Wormwood or Wormwood (botanical: Artemisia absinthium L.) belongs to the sunflower plant family. It is also popularly known as absinthe or wormweed.
The plant, which is up to 120 centimeters high, has silver-gray hairy leaves and has a strong aromatic scent.
Wormwood grows as a perennial subshrub with a strong rhizome, preferably on dry, calcareous soils.
The plant, which is up to 120 centimeters high, has characteristic, silver-gray hairy leaves and has a strong aromatic scent. Wormwood blooms between July and September. Its inflorescences consist of numerous, small, spherical cups in which yellow tubular flowers can be found.
Wormwood grows at altitudes up to 3500 meters. It is widespread in Europe, Asia, North Africa and now also in North and South America. Wormwood is grown locally as a medicinal plant.
Wormwood contains essential oil, the main component of which is the poisonous thujone. Bitter substances are found in high concentrations in wormwood, mainly absinthe. Various flavonoids were also detected. In addition, small amounts of Azytelen are suspected.
In Germany, wormwood is harvested and cultivated, the quality of which is recorded in the European Pharmacopoeia. The branch tips of flowering plants are used. On the one hand, they come on the market as a cut drug for tea preparations. As phytopharmaceuticals, dry extracts (in the form of dragees or tablets) as well as aqueous or aqueous-alcoholic extracts (as tinctures or drops) are also available.
In addition to using wormwood as a medicinal drug, wormwood herb is added as a spice to foods that are difficult to digest in some regions. The best known is probably the use of wormwood to make vermouth wine and absinthe - a not harmless, high-proof alcoholic drink.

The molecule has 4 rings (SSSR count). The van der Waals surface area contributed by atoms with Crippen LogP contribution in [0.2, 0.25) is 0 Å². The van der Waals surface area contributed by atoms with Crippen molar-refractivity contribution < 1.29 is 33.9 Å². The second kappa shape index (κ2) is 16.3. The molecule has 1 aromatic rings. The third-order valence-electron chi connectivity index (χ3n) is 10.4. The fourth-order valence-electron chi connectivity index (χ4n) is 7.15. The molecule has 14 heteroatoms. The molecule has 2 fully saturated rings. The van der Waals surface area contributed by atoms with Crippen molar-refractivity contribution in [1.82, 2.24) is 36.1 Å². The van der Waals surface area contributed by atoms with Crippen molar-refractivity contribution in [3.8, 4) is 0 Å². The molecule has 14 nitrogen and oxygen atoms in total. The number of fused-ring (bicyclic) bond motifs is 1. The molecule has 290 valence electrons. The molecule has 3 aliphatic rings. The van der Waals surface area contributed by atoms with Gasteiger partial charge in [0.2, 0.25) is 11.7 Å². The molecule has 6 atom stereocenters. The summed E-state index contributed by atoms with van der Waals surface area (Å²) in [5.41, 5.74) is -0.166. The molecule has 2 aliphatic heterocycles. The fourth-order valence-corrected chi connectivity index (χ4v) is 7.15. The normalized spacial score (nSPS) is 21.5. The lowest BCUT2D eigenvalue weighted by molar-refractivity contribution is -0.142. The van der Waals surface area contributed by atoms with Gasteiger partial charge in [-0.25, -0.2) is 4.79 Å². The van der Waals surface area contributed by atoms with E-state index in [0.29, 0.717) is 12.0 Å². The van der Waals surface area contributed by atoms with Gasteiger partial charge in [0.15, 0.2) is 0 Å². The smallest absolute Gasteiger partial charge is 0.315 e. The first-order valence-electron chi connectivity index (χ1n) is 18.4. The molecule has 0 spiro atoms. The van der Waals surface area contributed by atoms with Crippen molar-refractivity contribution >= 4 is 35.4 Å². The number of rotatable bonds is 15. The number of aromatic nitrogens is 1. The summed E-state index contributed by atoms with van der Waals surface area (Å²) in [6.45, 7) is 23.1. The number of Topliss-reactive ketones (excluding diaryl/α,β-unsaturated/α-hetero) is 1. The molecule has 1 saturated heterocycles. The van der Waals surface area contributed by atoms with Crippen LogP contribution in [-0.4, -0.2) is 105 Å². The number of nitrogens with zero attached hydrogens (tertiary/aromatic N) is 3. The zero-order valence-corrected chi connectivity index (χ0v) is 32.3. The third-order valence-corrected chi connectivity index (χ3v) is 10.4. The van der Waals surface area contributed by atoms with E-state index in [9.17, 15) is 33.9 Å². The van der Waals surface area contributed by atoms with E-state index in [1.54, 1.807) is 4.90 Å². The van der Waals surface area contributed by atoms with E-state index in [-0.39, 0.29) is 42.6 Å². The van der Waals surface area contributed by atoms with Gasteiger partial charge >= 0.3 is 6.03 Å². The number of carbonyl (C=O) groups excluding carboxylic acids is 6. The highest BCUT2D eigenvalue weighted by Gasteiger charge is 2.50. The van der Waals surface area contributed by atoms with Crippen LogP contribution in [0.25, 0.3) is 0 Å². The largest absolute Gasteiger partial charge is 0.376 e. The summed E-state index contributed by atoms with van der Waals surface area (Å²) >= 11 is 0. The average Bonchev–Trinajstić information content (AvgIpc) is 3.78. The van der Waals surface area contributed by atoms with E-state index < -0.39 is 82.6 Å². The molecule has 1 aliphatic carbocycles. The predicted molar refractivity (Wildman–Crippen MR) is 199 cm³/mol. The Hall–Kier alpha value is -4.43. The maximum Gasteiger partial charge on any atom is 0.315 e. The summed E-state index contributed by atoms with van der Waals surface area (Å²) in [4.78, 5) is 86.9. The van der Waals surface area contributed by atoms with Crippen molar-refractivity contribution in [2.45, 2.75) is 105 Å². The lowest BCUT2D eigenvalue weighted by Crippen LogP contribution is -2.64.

Possible side effects of an overdose of wormwood are drowsiness up to delirium, malaise and vomiting. In severe cases, kidney damage can occur. This is due to the toxic effects of the thujone contained in wormwood.
Already in ancient times Wormwood used as a medicinal plant. Wormwood was thought to stimulate the appetite and promote digestion. Hildegard von Bingen described in detail the use of wormwood in traditional medicine in the Middle Ages. The use of wormwood as a worming treatment is also documented, which is also indicated by the English-language name of wormwood as "wormwood".
As a committee of the European Medicines Authorization Agency, https://vpxl.net the Herbal Medicinal Product Committee (HMPC) decides on the classification of herbal drugs and their approval as herbal medicines. Wormwood has been classified as a traditional herbal medicine by the HMPC.
The effectiveness of wormwood has been shown to stimulate appetite, relieve digestive problems and stimulate liver function. Wormwood is therefore mainly used in the treatment of temporary loss of appetite, flatulence, gastritis and other spasmodic complaints in the gastrointestinal tract.
Anyone suffering from gallstones or other biliary disorders should consult a doctor before treatment. People with allergies to daisy family are not allowed to use wormwood preparations. Pregnant women and nursing mothers are also not advised. The use of wormwood is also not recommended for children and adolescents, as there are still no findings on its safety.
When using commercially available phytopharmaceuticals, the manufacturer's dosage instructions must be observed. For a tea infusion, a teaspoon of wormwood is poured over about 150 milliliters of boiling water, left to stand for 10 to 15 minutes and then strained. We recommend three cups of freshly made tea a day. In order to stimulate the appetite, the tea infusion made from wormwood should be drunk about half an hour before meals, in the case of acute digestive problems after meals.